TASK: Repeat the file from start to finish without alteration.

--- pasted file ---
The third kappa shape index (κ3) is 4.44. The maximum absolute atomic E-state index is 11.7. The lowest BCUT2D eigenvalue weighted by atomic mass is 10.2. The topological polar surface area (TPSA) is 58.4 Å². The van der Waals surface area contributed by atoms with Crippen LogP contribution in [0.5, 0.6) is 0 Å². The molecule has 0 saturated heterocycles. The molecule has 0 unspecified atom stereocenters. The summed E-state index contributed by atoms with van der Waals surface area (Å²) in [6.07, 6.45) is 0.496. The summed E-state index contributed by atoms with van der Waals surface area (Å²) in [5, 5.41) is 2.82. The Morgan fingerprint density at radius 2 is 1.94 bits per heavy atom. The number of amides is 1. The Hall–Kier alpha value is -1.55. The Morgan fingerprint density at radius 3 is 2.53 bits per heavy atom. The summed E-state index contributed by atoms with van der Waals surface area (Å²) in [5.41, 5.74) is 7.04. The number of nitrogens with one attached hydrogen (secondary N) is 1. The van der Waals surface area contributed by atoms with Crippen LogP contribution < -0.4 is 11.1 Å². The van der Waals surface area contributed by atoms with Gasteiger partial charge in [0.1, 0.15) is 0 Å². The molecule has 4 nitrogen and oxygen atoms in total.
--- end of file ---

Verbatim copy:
The third kappa shape index (κ3) is 4.44. The maximum absolute atomic E-state index is 11.7. The lowest BCUT2D eigenvalue weighted by atomic mass is 10.2. The topological polar surface area (TPSA) is 58.4 Å². The van der Waals surface area contributed by atoms with Crippen LogP contribution in [0.5, 0.6) is 0 Å². The molecule has 0 saturated heterocycles. The molecule has 0 unspecified atom stereocenters. The summed E-state index contributed by atoms with van der Waals surface area (Å²) in [6.07, 6.45) is 0.496. The summed E-state index contributed by atoms with van der Waals surface area (Å²) in [5, 5.41) is 2.82. The Morgan fingerprint density at radius 2 is 1.94 bits per heavy atom. The number of amides is 1. The Hall–Kier alpha value is -1.55. The Morgan fingerprint density at radius 3 is 2.53 bits per heavy atom. The summed E-state index contributed by atoms with van der Waals surface area (Å²) in [5.41, 5.74) is 7.04. The number of nitrogens with one attached hydrogen (secondary N) is 1. The van der Waals surface area contributed by atoms with Crippen LogP contribution < -0.4 is 11.1 Å². The van der Waals surface area contributed by atoms with Gasteiger partial charge in [0.1, 0.15) is 0 Å². The molecule has 4 nitrogen and oxygen atoms in total.